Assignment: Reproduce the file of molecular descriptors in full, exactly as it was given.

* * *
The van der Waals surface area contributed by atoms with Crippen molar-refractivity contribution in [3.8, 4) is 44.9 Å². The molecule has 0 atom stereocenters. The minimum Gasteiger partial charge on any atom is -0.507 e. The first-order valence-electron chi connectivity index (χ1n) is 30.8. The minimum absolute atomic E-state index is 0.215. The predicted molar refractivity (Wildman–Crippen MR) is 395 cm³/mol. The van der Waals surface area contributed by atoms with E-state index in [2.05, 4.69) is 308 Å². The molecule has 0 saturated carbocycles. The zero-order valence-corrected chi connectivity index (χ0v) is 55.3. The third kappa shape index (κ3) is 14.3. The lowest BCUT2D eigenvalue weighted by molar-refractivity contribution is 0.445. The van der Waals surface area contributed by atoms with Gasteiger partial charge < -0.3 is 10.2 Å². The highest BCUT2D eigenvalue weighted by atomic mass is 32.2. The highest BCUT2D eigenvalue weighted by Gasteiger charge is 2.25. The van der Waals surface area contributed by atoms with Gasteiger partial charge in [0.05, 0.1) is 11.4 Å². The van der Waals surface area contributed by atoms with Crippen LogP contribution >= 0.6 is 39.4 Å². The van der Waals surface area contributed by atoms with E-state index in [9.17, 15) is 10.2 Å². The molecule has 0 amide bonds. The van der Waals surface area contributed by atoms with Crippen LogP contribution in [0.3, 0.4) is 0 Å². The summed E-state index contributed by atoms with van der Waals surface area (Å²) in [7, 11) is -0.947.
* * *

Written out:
The van der Waals surface area contributed by atoms with Crippen molar-refractivity contribution in [3.8, 4) is 44.9 Å². The molecule has 0 atom stereocenters. The minimum Gasteiger partial charge on any atom is -0.507 e. The first-order valence-electron chi connectivity index (χ1n) is 30.8. The minimum absolute atomic E-state index is 0.215. The predicted molar refractivity (Wildman–Crippen MR) is 395 cm³/mol. The van der Waals surface area contributed by atoms with E-state index in [2.05, 4.69) is 308 Å². The molecule has 0 saturated carbocycles. The zero-order valence-corrected chi connectivity index (χ0v) is 55.3. The third kappa shape index (κ3) is 14.3. The lowest BCUT2D eigenvalue weighted by molar-refractivity contribution is 0.445. The van der Waals surface area contributed by atoms with Gasteiger partial charge < -0.3 is 10.2 Å². The highest BCUT2D eigenvalue weighted by atomic mass is 32.2. The highest BCUT2D eigenvalue weighted by Gasteiger charge is 2.25. The van der Waals surface area contributed by atoms with Gasteiger partial charge in [0.05, 0.1) is 11.4 Å². The van der Waals surface area contributed by atoms with Crippen LogP contribution >= 0.6 is 39.4 Å². The van der Waals surface area contributed by atoms with E-state index in [9.17, 15) is 10.2 Å². The molecule has 0 amide bonds. The van der Waals surface area contributed by atoms with Crippen LogP contribution in [0.3, 0.4) is 0 Å². The summed E-state index contributed by atoms with van der Waals surface area (Å²) in [7, 11) is -0.947.